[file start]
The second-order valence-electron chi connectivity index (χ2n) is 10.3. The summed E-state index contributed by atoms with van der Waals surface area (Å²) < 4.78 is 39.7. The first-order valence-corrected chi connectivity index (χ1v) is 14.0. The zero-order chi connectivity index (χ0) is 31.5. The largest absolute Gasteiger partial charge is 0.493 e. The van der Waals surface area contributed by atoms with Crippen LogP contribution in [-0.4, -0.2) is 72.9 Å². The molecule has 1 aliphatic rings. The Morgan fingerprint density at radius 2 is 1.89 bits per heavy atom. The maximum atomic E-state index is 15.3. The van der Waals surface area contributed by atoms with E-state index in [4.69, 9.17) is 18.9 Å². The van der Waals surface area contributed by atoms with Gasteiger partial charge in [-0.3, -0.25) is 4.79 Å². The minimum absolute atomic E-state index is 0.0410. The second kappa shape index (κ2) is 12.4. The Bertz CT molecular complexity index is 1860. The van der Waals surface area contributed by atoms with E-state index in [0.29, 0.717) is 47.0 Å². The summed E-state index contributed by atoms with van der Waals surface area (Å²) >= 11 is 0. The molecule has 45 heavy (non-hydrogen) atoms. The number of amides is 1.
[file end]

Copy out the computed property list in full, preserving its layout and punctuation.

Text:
The second-order valence-electron chi connectivity index (χ2n) is 10.3. The summed E-state index contributed by atoms with van der Waals surface area (Å²) < 4.78 is 39.7. The first-order valence-corrected chi connectivity index (χ1v) is 14.0. The zero-order chi connectivity index (χ0) is 31.5. The largest absolute Gasteiger partial charge is 0.493 e. The van der Waals surface area contributed by atoms with Crippen LogP contribution in [-0.4, -0.2) is 72.9 Å². The molecule has 1 aliphatic rings. The Morgan fingerprint density at radius 2 is 1.89 bits per heavy atom. The maximum atomic E-state index is 15.3. The van der Waals surface area contributed by atoms with E-state index in [4.69, 9.17) is 18.9 Å². The van der Waals surface area contributed by atoms with Gasteiger partial charge in [-0.3, -0.25) is 4.79 Å². The minimum absolute atomic E-state index is 0.0410. The second kappa shape index (κ2) is 12.4. The Bertz CT molecular complexity index is 1860. The van der Waals surface area contributed by atoms with E-state index in [0.29, 0.717) is 47.0 Å². The summed E-state index contributed by atoms with van der Waals surface area (Å²) >= 11 is 0. The molecule has 45 heavy (non-hydrogen) atoms. The number of amides is 1.